Healthcare organizations that provide more than $50,000 in annual services that are paid through a healthcare plan that has contracts with TRICARE, a federal employee HMO or Medicare Parts C or D, will likely be deemed federal subcontractors and subject to significant obligations. The healthcare industry historically hasn’t been required to comply with those requirements unless they had a direct contract with the federal government, such as for research or clinical trials. Examples of the types of compliance activities in which federal contractors and subcontractors must engage include:

    • Prepare an annual affirmative action plan;
    • Conduct applicant tracking by gender and race/ethnicity, for each job group/job title;
    • File annual EEO-1 Report(s);
    • File annual Vets 100 or 100A Report(s);
    • Participate in the federal E-verify system for immigration compliance;
    • Conduct annual adverse impact analyses on applicants/hires, promotions and terminations;
    • Incorporate the EEO/AA clause in federal contracts and purchase orders;
    • Post most job vacancies with the state employment services agency; and
    • Engage in documented outreach recruitment activities.

    The expense and administrative task of preparing affirmative action plans and otherwise complying with the items listed above, while significant, are not the greatest concerns. Instead, it is the risk of the OFCCP targeting your organization for an enforcement audit which will demand a substantial amount of your time and resources. The average length of an OFCCP audit is 30-36 months.

    OFCCP investigations are intense and typically focus on uncovering evidence of employment discrimination against females and/or minorities in the hiring process—typically at entry level positions. A statistical finding of adverse impact can lead to OFCCP demands for settlement involving back pay, front pay, interest, hiring remedies, and several years of reporting through a conciliation agreement. Settlements are often several hundred thousand dollars and more.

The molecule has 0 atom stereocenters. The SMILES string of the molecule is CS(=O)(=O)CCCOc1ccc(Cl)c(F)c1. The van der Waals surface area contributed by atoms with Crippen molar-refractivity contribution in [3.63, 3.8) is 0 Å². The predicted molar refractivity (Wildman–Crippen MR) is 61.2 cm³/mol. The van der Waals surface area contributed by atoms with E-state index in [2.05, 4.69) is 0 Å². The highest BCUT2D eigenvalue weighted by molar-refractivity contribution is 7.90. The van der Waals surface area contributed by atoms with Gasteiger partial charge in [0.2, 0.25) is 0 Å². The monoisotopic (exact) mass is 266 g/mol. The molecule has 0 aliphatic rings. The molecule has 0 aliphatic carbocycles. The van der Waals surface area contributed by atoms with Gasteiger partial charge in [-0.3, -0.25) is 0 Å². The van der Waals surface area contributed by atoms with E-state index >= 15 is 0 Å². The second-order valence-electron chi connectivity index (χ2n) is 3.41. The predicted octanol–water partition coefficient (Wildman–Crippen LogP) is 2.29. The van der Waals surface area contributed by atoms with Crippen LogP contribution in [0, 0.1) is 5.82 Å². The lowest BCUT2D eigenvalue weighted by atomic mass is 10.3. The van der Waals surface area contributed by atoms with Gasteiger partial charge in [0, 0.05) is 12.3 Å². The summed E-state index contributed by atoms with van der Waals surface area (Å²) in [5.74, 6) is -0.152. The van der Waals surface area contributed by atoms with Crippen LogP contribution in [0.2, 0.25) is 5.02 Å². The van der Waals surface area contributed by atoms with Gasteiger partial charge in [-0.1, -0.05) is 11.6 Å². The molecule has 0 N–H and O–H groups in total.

What Should You Do?

    Healthcare employers with at least 50 employees should closely examine their contractual relationships with healthcare plans to determine whether revenues from Medicare Parts C or D, federal HMO contracts and TRICARE exceed $50,000 annually. If so, the OFCCP will likely adopt the view that you are covered by affirmative action obligations. You should then prepare for a coming wave of enforcement by the OFCCP by taking the following steps:

    • Evaluate what your business needs to do to get into compliance and calculate the cost of compliance both initially and annually.
    • Weigh those costs against the value of the contractual relationship(s) that is triggering the federal subcontractor status. If the value of those contracts is not substantial, or if there is no broader strategic objective of having federal revenue, your healthcare organization should evaluate whether discontinuing those relationships is possible in order to avoid being a federal subcontractor.
    • Develop a plan to get into compliance. Like all projects of any magnitude, this requires advance planning and budgeting. Healthcare organizations will need to build affirmative action plans, create, maintain and/or enhance applicant tracking systems, and conduct adverse impact analyses, among other items.